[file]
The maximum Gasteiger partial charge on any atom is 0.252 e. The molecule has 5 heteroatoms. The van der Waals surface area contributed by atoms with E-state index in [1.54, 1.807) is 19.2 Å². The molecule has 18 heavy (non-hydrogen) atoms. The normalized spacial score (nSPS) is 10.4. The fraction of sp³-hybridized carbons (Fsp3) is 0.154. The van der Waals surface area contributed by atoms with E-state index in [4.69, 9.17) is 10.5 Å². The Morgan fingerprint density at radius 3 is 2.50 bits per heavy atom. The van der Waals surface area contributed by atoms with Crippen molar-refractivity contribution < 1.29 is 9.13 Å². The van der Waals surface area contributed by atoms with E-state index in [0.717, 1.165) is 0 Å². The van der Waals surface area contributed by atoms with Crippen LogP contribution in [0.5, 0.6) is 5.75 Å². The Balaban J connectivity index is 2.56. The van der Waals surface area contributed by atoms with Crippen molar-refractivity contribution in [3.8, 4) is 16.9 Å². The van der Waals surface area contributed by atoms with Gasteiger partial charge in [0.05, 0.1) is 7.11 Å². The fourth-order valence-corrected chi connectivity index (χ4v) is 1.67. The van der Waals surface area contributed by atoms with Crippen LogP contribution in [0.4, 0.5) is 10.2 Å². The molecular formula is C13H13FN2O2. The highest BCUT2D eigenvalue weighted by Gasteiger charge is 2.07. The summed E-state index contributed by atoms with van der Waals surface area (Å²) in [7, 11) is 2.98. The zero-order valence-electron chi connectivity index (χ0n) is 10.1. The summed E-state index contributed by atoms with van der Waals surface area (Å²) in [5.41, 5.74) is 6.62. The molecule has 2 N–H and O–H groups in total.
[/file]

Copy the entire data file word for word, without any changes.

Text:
The maximum Gasteiger partial charge on any atom is 0.252 e. The molecule has 5 heteroatoms. The van der Waals surface area contributed by atoms with E-state index in [1.54, 1.807) is 19.2 Å². The molecule has 18 heavy (non-hydrogen) atoms. The normalized spacial score (nSPS) is 10.4. The fraction of sp³-hybridized carbons (Fsp3) is 0.154. The van der Waals surface area contributed by atoms with E-state index in [4.69, 9.17) is 10.5 Å². The Morgan fingerprint density at radius 3 is 2.50 bits per heavy atom. The van der Waals surface area contributed by atoms with Crippen molar-refractivity contribution < 1.29 is 9.13 Å². The van der Waals surface area contributed by atoms with E-state index in [0.717, 1.165) is 0 Å². The van der Waals surface area contributed by atoms with Crippen LogP contribution in [0.5, 0.6) is 5.75 Å². The Balaban J connectivity index is 2.56. The van der Waals surface area contributed by atoms with Crippen molar-refractivity contribution in [3.8, 4) is 16.9 Å². The van der Waals surface area contributed by atoms with Gasteiger partial charge in [0.05, 0.1) is 7.11 Å². The fourth-order valence-corrected chi connectivity index (χ4v) is 1.67. The van der Waals surface area contributed by atoms with Crippen LogP contribution in [0.4, 0.5) is 10.2 Å². The molecular formula is C13H13FN2O2. The highest BCUT2D eigenvalue weighted by Gasteiger charge is 2.07. The summed E-state index contributed by atoms with van der Waals surface area (Å²) in [7, 11) is 2.98. The zero-order valence-electron chi connectivity index (χ0n) is 10.1. The summed E-state index contributed by atoms with van der Waals surface area (Å²) in [5.41, 5.74) is 6.62. The molecule has 2 N–H and O–H groups in total.